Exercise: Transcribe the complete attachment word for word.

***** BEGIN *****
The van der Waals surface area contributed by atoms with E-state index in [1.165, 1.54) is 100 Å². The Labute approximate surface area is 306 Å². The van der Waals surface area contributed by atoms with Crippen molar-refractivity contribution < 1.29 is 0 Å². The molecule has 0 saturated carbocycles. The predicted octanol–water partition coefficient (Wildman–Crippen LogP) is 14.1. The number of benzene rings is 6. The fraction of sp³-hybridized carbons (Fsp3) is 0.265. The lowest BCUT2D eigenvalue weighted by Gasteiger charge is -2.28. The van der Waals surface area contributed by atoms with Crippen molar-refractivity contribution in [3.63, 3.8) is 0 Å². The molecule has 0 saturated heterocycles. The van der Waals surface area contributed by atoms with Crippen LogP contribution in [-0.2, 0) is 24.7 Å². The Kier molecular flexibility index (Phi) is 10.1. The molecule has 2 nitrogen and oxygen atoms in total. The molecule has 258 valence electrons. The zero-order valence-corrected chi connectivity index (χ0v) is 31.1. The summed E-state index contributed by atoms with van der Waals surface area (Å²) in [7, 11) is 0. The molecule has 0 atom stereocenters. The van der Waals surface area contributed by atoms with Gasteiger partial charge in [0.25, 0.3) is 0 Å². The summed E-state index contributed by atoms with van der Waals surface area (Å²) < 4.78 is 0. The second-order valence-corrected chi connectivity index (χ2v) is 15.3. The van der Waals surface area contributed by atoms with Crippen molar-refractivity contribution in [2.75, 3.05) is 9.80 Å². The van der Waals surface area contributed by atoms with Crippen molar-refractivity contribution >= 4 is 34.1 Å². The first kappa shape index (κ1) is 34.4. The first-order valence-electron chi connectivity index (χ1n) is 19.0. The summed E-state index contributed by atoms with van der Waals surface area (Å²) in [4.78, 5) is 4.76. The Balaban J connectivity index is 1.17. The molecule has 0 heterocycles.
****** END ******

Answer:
The van der Waals surface area contributed by atoms with E-state index in [1.165, 1.54) is 100 Å². The Labute approximate surface area is 306 Å². The van der Waals surface area contributed by atoms with Crippen molar-refractivity contribution < 1.29 is 0 Å². The molecule has 0 saturated carbocycles. The predicted octanol–water partition coefficient (Wildman–Crippen LogP) is 14.1. The number of benzene rings is 6. The fraction of sp³-hybridized carbons (Fsp3) is 0.265. The lowest BCUT2D eigenvalue weighted by Gasteiger charge is -2.28. The van der Waals surface area contributed by atoms with Crippen molar-refractivity contribution in [3.63, 3.8) is 0 Å². The molecule has 0 saturated heterocycles. The van der Waals surface area contributed by atoms with Crippen LogP contribution in [-0.2, 0) is 24.7 Å². The Kier molecular flexibility index (Phi) is 10.1. The molecule has 2 nitrogen and oxygen atoms in total. The molecule has 258 valence electrons. The zero-order valence-corrected chi connectivity index (χ0v) is 31.1. The summed E-state index contributed by atoms with van der Waals surface area (Å²) in [7, 11) is 0. The molecule has 0 atom stereocenters. The van der Waals surface area contributed by atoms with Gasteiger partial charge in [0.25, 0.3) is 0 Å². The summed E-state index contributed by atoms with van der Waals surface area (Å²) < 4.78 is 0. The second-order valence-corrected chi connectivity index (χ2v) is 15.3. The van der Waals surface area contributed by atoms with Crippen molar-refractivity contribution in [2.75, 3.05) is 9.80 Å². The van der Waals surface area contributed by atoms with Crippen molar-refractivity contribution >= 4 is 34.1 Å². The first kappa shape index (κ1) is 34.4. The first-order valence-electron chi connectivity index (χ1n) is 19.0. The summed E-state index contributed by atoms with van der Waals surface area (Å²) in [4.78, 5) is 4.76. The Balaban J connectivity index is 1.17. The molecule has 0 heterocycles.